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Cleveland’s Curfew Ordinance for Public Square is Constitutional

Image of Cleveland's Public Square

The Ohio Supreme Court upheld the constitutionality of a city ordinance imposing a curfew on Cleveland’s Public Square. (Chris Gent)

Image of Cleveland's Public Square

The Ohio Supreme Court upheld the constitutionality of a city ordinance imposing a curfew on Cleveland’s Public Square. (Chris Gent)

The Supreme Court of Ohio today upheld a Cleveland city ordinance that prohibits people from staying in the city’s downtown Public Square overnight without a permit.

In a 6-1 decision written by Justice Judith Ann Lanzinger, the court determined that Cleveland’s ordinance does not violate the rights to free speech and assembly in the U.S. Constitution. Justice Lanzinger wrote that the law is content neutral, is narrowly tailored to advance a significant government interest, and allows alternative channels of speech.

The decision reverses the judgment of the Eighth District Court of Appeals.

A group known as Occupy Cleveland was protesting income disparity in the Public Square area of Cleveland on October 21, 2011. Around 10 p.m., police told the protesters that they had to leave because of the city’s curfew, which states that people cannot remain in the square between 10 p.m. and 5 a.m. without first obtaining a permit from the city.

Erin McCardle and Leatrice Tolls did not leave the area and were arrested. They both pled no contest to a curfew violation. Each appealed separately to the Eighth District Court of Appeals.

In a decision combining the cases, the Eighth District ruled that the ordinance violated the protesters’ right to free speech and assembly guaranteed by the First Amendment to the U.S. Constitution.

The city appealed to the Ohio Supreme Court, which agreed to hear the case.

In today’s opinion, Justice Lanzinger reasoned that Cleveland’s ordinance is content neutral because it applies to all people regardless of their message or activities and bans no particular message or form of expression.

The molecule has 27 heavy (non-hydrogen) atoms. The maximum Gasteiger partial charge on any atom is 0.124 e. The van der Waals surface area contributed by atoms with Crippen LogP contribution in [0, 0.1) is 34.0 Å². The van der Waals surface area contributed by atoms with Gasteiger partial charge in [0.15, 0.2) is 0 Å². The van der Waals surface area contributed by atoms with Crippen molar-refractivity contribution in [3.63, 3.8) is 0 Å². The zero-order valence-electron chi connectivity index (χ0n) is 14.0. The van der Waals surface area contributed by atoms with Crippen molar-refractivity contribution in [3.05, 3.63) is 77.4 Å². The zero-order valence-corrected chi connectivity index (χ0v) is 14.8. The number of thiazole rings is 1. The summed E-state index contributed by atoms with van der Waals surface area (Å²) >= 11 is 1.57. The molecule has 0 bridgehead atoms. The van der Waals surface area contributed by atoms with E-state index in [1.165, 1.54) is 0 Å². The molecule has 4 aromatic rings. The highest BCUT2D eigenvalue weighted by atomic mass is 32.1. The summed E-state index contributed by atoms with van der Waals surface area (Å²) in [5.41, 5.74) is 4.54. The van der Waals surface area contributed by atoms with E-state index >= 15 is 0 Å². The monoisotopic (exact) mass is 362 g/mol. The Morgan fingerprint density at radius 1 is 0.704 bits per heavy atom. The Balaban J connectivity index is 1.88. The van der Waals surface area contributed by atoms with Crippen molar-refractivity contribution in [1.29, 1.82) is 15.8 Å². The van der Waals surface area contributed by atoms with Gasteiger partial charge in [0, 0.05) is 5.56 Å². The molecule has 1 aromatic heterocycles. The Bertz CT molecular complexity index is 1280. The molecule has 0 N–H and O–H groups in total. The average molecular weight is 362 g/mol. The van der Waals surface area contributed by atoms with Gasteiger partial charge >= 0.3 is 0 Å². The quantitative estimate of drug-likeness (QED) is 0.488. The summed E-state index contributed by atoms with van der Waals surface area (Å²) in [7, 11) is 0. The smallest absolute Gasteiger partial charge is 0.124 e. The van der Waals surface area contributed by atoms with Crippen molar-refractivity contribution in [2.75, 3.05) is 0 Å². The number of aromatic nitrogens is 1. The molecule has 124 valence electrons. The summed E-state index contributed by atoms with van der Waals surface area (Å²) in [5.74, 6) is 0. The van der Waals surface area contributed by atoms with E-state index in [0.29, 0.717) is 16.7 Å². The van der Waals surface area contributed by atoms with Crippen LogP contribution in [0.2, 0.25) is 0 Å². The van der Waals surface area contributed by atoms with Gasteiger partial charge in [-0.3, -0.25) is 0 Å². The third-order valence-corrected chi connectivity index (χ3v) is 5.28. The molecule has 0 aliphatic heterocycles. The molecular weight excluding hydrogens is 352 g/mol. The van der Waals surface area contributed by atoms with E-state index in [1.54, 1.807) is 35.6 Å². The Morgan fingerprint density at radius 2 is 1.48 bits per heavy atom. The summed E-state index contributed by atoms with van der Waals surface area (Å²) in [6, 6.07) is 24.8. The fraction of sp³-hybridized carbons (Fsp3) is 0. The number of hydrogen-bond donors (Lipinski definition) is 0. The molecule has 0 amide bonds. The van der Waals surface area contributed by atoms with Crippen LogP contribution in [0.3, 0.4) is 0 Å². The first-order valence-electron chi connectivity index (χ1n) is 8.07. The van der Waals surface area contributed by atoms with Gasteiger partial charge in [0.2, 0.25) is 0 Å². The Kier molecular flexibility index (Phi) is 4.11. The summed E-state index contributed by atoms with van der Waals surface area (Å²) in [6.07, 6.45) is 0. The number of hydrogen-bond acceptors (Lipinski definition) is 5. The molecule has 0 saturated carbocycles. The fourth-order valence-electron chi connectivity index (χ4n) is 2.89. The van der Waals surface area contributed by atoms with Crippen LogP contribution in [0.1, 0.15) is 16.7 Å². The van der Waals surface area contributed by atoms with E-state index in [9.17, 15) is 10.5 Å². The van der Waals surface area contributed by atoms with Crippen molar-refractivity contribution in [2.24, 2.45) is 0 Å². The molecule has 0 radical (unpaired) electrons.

She wrote that content-neutral regulations must meet three requirements to be found constitutional: “[T]he regulation must be narrowly tailored, it must serve a significant government interest, and it must leave open ample alternative avenues of communication.”

Justice Lanzinger noted that the city law states that a permit will be granted unless it “would (1) unreasonably threaten public health, welfare, or safety, (2) be unreasonably likely to incite violence or other unlawful activity, (3) impose excessive financial or operational costs on the city, or (4) interfere with another reservation of the same facility.”

Other case decisions have upheld these government interests as meeting the constitutional standard of review that applies in this case, Justice Lanzinger wrote, so Cleveland’s stated interests justify the restrictions.

The court also determined that the ordinance is narrowly tailored because it only prohibits public expression in the square during late night and early morning hours and because the city’s interests would be met “less effectively” without the law.

Last, the ordinance excludes the streets and public sidewalks adjacent to the square from the curfew and permit requirements, so “the protestors could have simply moved off the grass and onto the public sidewalk surrounding the Public Square,” Justice Lanzinger wrote. “They had unrestricted access to the sidewalks adjacent to Public Square and had 17 hours in which they could have been in the square without a permit.” She concluded that the city’s law provides other channels of communication.

Cleveland’s law setting a curfew in Public Square meets the necessary conditions to be found constitutional under the U.S. Constitution’s First and Fourteenth Amendments, the court ruled.

Joining the majority were Chief Justice Maureen O’Connor and Justices Terrence O’Donnell, Sharon L. Kennedy, Justice Judith L. French, and William M. O’Neill.

Justice Paul E. Pfeifer dissented. He asserts that the city’s law is unconstitutional because it is not narrowly crafted to further a significant government interest.

“[T]he ordinance would not prohibit 1,000 Ohioans, or foreigners for that matter, from marching from one side of the public square to the other, over and over, all night, as long as they do not remain in Public Square,” Justice Pfeifer wrote. “How can an ordinance that prohibits one person from remaining in Public Square be considered narrowly tailored to serve a significant government interest when the same ordinance allows 1,000 people or 100 people or one person to walk back and forth through the park all night?”

2013-0096. Cleveland v. McCardle, Slip Opinion No. 2014-Ohio-2140.

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